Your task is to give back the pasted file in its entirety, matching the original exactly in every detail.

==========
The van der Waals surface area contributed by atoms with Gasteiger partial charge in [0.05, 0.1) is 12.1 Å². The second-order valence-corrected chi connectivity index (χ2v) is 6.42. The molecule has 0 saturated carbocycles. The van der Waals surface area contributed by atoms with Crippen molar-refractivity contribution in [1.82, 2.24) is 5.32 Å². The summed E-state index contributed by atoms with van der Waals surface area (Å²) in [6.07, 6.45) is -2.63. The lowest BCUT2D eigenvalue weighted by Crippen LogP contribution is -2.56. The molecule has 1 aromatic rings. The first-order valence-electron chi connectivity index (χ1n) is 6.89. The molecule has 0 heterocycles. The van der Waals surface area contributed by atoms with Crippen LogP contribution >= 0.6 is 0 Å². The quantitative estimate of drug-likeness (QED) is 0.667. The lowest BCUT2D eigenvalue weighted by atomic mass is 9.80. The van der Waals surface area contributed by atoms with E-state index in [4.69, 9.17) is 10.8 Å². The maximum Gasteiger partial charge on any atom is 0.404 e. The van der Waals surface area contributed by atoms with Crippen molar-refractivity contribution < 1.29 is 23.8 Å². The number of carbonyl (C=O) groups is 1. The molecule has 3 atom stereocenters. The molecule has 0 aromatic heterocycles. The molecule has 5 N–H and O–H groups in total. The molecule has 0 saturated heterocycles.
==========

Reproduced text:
The van der Waals surface area contributed by atoms with Gasteiger partial charge in [0.05, 0.1) is 12.1 Å². The second-order valence-corrected chi connectivity index (χ2v) is 6.42. The molecule has 0 saturated carbocycles. The van der Waals surface area contributed by atoms with Crippen molar-refractivity contribution in [1.82, 2.24) is 5.32 Å². The summed E-state index contributed by atoms with van der Waals surface area (Å²) in [6.07, 6.45) is -2.63. The lowest BCUT2D eigenvalue weighted by Crippen LogP contribution is -2.56. The molecule has 1 aromatic rings. The first-order valence-electron chi connectivity index (χ1n) is 6.89. The molecule has 0 heterocycles. The van der Waals surface area contributed by atoms with Crippen LogP contribution >= 0.6 is 0 Å². The quantitative estimate of drug-likeness (QED) is 0.667. The lowest BCUT2D eigenvalue weighted by atomic mass is 9.80. The van der Waals surface area contributed by atoms with E-state index in [4.69, 9.17) is 10.8 Å². The maximum Gasteiger partial charge on any atom is 0.404 e. The van der Waals surface area contributed by atoms with Crippen molar-refractivity contribution < 1.29 is 23.8 Å². The number of carbonyl (C=O) groups is 1. The molecule has 3 atom stereocenters. The molecule has 0 aromatic heterocycles. The molecule has 5 N–H and O–H groups in total. The molecule has 0 saturated heterocycles.